unsigned long long dt = clock64();
      while (clock64() < (dt + (seconds*APPRX_CLKS_PER_SEC)));
    int main(int argc, char *argv[]){
      unsigned delay_t = 5; // seconds, approximately
      unsigned delay_t_r;
      if (argc > 1) delay_t_r = atoi(argv[1]);
      if ((delay_t_r > 0) && (delay_t_r < MAX_DELAY)) delay_t = delay_t_r;
      unsigned long long difft = dtime_usec(0);
      cudaCheckErrors("kernel fail");
      difft = dtime_usec(difft);
      printf("kernel duration: %fs\n", difft/(float)USECPSEC);
      return 0;
    $ nvcc -arch=sm_35 -o t1034 t1034.cu
    $ ./t1034
    kernel duration: 6.528574s
  3. We'll use a bash script to start the MPS server:

    $ cat start_as_root.bash
    # the following must be performed with root privilege
    nvidia-smi -i 2 -c EXCLUSIVE_PROCESS
    nvidia-cuda-mps-control -d
  4. And a bash script to launch 2 copies of our test app "simultaneously":

    $ cat mps_run
    ./t1034 &
  5. We could also have a bash script to shut down the server, although it's not needed for this walkthrough:

    $ cat stop_as_root.bash
    echo quit | nvidia-cuda-mps-control
    nvidia-smi -i 2 -c DEFAULT
  6. Now when we just launch our test app using the mps_run script above, but without actually enabling the MPS server, we get the expected behavior that one instance of the app takes the expected ~5 seconds, whereas the other instance takes approximately double that (~10 seconds) because, since it does not run concurrently with an app from another process, it waits for 5 seconds while the other app/kernel is running, and then spends 5 seconds running its own kernel, for a total of ~10 seconds:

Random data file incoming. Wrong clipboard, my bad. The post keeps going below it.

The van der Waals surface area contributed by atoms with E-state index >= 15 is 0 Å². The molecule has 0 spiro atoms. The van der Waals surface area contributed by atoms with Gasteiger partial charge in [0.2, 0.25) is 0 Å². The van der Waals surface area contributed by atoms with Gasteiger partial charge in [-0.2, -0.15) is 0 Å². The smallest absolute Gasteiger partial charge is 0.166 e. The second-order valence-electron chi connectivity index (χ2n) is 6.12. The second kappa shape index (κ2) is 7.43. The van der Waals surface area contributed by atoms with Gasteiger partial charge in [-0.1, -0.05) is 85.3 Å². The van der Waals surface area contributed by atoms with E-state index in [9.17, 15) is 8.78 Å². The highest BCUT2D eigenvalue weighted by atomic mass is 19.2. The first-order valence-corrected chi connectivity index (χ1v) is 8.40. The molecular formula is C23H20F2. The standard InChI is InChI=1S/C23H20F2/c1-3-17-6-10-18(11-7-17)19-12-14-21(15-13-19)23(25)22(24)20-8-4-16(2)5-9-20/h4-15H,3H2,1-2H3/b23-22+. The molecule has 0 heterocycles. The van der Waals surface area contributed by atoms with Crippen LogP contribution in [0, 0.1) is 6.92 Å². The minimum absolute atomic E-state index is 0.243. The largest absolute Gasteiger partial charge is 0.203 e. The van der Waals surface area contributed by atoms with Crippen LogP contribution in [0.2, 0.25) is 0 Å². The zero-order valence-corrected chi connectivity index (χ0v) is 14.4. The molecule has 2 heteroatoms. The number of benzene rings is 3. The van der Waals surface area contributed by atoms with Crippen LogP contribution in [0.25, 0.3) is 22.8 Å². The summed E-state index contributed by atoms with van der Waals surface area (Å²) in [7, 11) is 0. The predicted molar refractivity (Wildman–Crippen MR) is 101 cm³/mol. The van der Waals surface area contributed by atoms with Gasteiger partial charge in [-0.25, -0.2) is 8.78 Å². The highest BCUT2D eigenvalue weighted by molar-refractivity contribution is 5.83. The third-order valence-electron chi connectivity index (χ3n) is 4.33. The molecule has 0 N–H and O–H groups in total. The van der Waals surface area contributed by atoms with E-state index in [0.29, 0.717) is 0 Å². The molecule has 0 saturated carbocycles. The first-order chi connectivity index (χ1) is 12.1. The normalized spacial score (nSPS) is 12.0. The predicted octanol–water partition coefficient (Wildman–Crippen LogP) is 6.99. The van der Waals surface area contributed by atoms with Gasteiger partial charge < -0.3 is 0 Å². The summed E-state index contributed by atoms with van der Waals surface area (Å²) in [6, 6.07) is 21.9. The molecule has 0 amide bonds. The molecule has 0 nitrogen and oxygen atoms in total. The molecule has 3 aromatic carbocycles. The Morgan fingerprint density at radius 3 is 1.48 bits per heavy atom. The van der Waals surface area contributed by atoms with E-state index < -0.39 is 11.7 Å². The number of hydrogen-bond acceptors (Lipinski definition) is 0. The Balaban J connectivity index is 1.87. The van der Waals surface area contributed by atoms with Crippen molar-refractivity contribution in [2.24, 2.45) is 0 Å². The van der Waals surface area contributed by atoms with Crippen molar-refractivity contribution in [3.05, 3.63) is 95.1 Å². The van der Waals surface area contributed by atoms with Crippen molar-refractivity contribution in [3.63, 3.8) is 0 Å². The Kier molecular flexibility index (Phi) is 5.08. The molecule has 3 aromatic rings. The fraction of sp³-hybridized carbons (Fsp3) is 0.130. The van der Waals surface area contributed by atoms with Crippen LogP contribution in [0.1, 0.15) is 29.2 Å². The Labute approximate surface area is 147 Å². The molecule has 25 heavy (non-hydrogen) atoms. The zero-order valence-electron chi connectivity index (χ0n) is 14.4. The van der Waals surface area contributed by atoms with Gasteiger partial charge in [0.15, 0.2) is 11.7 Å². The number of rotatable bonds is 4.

$ ./mps_run
    kernel duration: 6.409399s
    kernel duration: 12.078304s
  7. On the other hand, if we start the MPS server first, and repeat the test:

    $ su
    # ./start_as_root.bash
    Set compute mode to EXCLUSIVE_PROCESS for GPU 0000:82:00.0.
    All done.
    # exit
    $ ./mps_run
    kernel duration: 6.167079s
    kernel duration: 6.263062s

    we see that both apps take the same amount of time to run, because the kernels are running concurrently, due to MPS.

  8. You're welcome to experiment as you see fit. If this sequence appears to work correctly for you, but running your own application doesn't seem to give the expected results, one possible reason may be that your app/kernels are not able to run concurrently with other instances of the app/kernels due to the construction of your kernels, not anything to do with MPS. You might want to verify the requirements for concurrent kernels, and/or study the concurrentKernels sample app.